Pimping the Kalum, Rob Brown

A metaphor can be dangerous: “The Skeena is the girl everyone wants to date,” writes Pat Hoglund, calling the Kalum her hot little sister.

A metaphor in the wrong hands is a dangerous literary device.

“The Skeena is the girl everyone wants to date. Or has dated,” writes the editor of Salmon & Steelhead Journal, Pat Hoglund. “She is beautiful and voluptuous and has been around the block a time or two. Not that that’s a bad thing, because she’s like an old pro that constantly satisfies her customers.”

Riffing on the comparison, Hoglund describes Terrace’s own Kitsumkalum River as the Skeena’s “smoking hot little sister…a river most people don’t know exists.”

He might have added that after his piece, the number of the Skeena’s “hot little sister” will be known to a lot more fishers.

Before getting down to the business of cranking out the kind of formulaic kiss-and-tell articles that fill almost every fishin’ ‘zine, Hoglund milks the metaphor one more time.

“The past spring I found myself fishing for steelhead with longtime steelhead guide Stan Doll. He’s been guiding on the Kalum since guides were first allowed. He admits most of his clients come to fish the Skeena, but when given the opportunity to walk down the hall and knock on her little sister’s door they are immediately smitten. That’s what happened to me.”I’m guessing that my old friend Stan offered Hoglund a cut rate, or a free trip in trade for a magazine feature advertising his skills, at lease that is common quid pro quo in the outdoors biz. To set the record straight, Stan has been guiding the Skeena for a long time, but he was preceded by a couple of decades by Kolbjorn Eide and later, Derrick V. (Rick) Shaw.

Hoglund warns that the river’s canyons aren’t passable by boat. I once watched the intrepid Jack Hodgins run the lower canyon in his jet sled, though he returned a short time later, missing the cowling on his outboard motor. Years ago, Paul Sneed, outdoorsman and college instructor, had a rafting business that included trips through both canyons. Recently, another outfit has offered the same service. Kayakers have run it too.

Hoglund claims drift boats are rarely seen on the Kalum, which is untrue. You can see my Water Master more than a few times in the spring, and in recent years I’ve seen at least half a dozen other anglers drifting from the put-in just above Digger’s. Noel Gyger, who was the first guide to work the Kalum extensively and often, floated from 14 mile to Leanto Creek, a practice that has continued on the same beat on the lower river by Dustin Kovacvic and the guides working for Nicholas Dean.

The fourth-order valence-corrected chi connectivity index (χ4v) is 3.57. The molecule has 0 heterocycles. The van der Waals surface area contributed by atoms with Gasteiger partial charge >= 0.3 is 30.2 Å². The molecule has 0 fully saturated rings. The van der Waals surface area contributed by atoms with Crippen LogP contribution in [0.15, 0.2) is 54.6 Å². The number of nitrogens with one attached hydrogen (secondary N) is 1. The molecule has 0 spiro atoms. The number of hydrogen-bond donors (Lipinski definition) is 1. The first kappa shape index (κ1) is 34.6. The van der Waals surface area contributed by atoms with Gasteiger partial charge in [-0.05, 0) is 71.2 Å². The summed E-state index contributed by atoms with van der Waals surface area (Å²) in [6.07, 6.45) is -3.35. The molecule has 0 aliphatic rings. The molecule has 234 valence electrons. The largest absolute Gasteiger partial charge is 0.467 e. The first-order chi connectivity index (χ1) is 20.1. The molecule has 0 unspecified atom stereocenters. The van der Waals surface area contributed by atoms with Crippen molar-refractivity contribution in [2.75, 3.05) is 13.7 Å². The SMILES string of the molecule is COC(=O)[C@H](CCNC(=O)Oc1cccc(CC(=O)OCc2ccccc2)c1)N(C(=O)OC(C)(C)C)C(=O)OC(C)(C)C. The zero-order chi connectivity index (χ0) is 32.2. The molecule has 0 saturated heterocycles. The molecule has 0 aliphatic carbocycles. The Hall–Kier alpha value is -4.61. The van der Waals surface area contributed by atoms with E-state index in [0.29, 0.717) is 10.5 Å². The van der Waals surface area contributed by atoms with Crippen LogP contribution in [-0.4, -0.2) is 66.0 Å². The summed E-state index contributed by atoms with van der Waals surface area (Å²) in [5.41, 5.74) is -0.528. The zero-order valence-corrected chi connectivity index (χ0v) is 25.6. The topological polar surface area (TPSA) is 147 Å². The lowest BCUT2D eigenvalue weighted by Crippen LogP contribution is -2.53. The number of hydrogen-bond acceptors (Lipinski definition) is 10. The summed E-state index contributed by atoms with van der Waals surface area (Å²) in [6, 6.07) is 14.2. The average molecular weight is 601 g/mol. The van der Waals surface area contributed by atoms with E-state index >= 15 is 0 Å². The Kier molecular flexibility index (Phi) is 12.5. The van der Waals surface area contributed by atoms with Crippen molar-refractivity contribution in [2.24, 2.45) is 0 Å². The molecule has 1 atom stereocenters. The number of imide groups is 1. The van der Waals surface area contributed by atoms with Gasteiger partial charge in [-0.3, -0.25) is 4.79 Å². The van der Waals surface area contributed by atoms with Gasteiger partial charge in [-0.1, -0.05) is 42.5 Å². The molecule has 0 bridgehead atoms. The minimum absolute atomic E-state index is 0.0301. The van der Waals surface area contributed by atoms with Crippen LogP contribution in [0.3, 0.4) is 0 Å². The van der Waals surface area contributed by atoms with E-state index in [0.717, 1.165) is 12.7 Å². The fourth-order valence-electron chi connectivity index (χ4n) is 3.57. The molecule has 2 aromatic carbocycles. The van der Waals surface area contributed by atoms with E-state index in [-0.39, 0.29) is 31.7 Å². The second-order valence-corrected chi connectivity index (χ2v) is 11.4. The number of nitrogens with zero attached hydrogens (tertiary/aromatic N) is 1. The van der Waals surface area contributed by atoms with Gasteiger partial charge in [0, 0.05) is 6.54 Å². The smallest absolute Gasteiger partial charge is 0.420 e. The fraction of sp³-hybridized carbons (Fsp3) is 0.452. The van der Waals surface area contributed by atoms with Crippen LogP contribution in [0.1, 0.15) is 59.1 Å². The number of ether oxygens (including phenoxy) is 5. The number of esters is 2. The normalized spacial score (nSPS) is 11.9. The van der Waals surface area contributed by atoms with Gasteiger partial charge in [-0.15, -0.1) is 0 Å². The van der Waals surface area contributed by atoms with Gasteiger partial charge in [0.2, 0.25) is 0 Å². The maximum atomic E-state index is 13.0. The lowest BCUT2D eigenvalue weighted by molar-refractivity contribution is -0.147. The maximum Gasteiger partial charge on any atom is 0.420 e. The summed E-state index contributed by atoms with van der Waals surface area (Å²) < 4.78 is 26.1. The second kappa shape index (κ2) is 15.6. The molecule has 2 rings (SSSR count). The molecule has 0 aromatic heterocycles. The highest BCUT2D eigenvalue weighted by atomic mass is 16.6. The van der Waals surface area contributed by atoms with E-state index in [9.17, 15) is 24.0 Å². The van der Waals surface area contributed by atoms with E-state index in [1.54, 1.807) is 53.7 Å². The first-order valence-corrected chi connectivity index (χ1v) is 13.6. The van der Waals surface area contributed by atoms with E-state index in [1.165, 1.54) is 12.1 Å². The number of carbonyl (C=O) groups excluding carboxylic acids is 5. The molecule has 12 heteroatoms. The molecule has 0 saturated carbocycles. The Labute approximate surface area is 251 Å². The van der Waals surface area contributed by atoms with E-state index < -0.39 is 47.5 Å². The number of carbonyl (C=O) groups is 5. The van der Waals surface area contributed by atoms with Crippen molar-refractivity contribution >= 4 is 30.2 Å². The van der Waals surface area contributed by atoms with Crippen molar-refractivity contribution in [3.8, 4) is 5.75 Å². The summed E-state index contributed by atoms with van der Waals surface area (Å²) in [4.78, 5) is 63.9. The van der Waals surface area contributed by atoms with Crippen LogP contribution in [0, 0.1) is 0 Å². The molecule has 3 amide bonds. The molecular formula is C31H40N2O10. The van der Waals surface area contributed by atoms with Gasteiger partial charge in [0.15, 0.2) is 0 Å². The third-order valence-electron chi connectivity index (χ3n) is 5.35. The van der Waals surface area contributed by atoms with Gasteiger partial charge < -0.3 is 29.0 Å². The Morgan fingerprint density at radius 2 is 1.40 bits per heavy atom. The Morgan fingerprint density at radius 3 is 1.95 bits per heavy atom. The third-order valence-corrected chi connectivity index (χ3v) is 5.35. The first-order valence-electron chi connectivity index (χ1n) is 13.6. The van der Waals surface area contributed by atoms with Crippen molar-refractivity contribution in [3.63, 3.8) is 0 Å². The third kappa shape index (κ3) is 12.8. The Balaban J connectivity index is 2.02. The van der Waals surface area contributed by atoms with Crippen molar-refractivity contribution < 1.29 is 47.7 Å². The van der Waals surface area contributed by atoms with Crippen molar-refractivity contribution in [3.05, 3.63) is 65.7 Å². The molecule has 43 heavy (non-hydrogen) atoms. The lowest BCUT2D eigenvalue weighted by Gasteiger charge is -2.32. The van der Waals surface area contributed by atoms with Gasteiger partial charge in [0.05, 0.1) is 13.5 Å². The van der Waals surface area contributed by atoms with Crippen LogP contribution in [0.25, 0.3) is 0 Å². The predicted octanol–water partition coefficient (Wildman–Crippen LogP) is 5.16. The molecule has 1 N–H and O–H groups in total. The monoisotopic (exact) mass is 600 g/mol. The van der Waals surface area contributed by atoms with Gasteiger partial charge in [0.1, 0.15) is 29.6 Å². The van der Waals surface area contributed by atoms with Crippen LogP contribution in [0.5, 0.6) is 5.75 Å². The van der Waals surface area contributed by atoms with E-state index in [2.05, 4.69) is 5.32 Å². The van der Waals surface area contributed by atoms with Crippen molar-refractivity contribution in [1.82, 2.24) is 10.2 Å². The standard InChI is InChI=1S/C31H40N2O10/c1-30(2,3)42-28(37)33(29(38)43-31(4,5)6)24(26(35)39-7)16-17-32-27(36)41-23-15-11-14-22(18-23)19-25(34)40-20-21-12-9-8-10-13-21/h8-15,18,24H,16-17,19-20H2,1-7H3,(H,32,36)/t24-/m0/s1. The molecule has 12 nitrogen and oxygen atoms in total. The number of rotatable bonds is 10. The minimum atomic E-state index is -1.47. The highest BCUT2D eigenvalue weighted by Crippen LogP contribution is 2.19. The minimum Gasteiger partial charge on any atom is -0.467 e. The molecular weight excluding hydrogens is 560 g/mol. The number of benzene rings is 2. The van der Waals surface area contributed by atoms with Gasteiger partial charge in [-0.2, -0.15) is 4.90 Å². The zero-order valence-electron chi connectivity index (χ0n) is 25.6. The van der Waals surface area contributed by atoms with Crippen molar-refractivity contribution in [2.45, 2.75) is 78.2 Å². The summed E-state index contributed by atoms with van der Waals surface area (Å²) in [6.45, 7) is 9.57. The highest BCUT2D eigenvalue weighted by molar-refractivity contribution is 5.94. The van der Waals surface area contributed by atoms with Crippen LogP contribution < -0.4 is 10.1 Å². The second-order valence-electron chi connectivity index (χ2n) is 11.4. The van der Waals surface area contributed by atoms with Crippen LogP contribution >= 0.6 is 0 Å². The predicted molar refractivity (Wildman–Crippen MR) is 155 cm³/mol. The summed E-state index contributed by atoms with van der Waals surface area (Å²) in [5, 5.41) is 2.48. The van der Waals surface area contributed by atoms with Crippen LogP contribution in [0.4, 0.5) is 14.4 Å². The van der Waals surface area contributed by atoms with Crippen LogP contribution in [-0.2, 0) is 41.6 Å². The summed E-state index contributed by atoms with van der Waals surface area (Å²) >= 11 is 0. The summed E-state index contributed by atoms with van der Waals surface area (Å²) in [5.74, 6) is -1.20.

“You learn pretty quick (sic) that the river is essentially a jet boat river,” writes Hoglund. He bases this observation on the fact that there are few take-outs for drift boaters. It’s a shame that he didn’t delve into the issue more deeply. The fact that there are few spots to take out and that they are hard  (but not impossible) to find could be a really good thing, since it would thin out some of the pressure on the fish in the upper river, and it would definitely return the corridor into the quiet and beautiful place it once was.

Improving the public easement and launch at the foot of Pat Roy Road, in conjunction with a power boat ban from, say, September 30 until May 30 of the following year, would be good ecologically and aesthetically, as well as enhance the quality of the fishing.

Though he could run shallow water as well as anyone and way better than most skippers, the late Mike Whelpley stopped running the Kalum in the spring because he was convinced it put a strain on steelhead, both ripe and newly returned adults, as well as juvenile salmonids. Former fisheries officer, John Hipp, agreed and was adamant on the issue.

In past columns, I have suggested that a line be painted on the Highway 16 Bridge abutment reflecting mean summer flows, and that there be a power boat ban at all times when this line was visible. As it is now, there are far too many jet boats on the lower river in Spring. Last spring I had 11 sleds pass on one afternoon as I fished a run above Dutch Valley.

Four photos of fishermen holding up suffocating steelhead, 3 of which are ripe, mar “For the Love of the Kalum.” In fact, the whole magazine is filled with shots of guys gripping and grinning as they hold up gasping fish. This kind of mugging got old decades ago. The Washington State Department of Fish and Wildlife forbids such shenanigans, and are wise to do so. If it takes these kind of pix to sell fishing magazines, it’s a sad reflexion on sports fishers.

Reading the story under discussion leaves one with the clear impression that the Kalum is full of big steelhead. As an antidote to this misleading idea, I offer the truth, substantiated by tagging programs. The Kalum has a modest run of steelhead, predominantly summer runs, that are ill served by the fact that people can still fish for them with worms and eggs.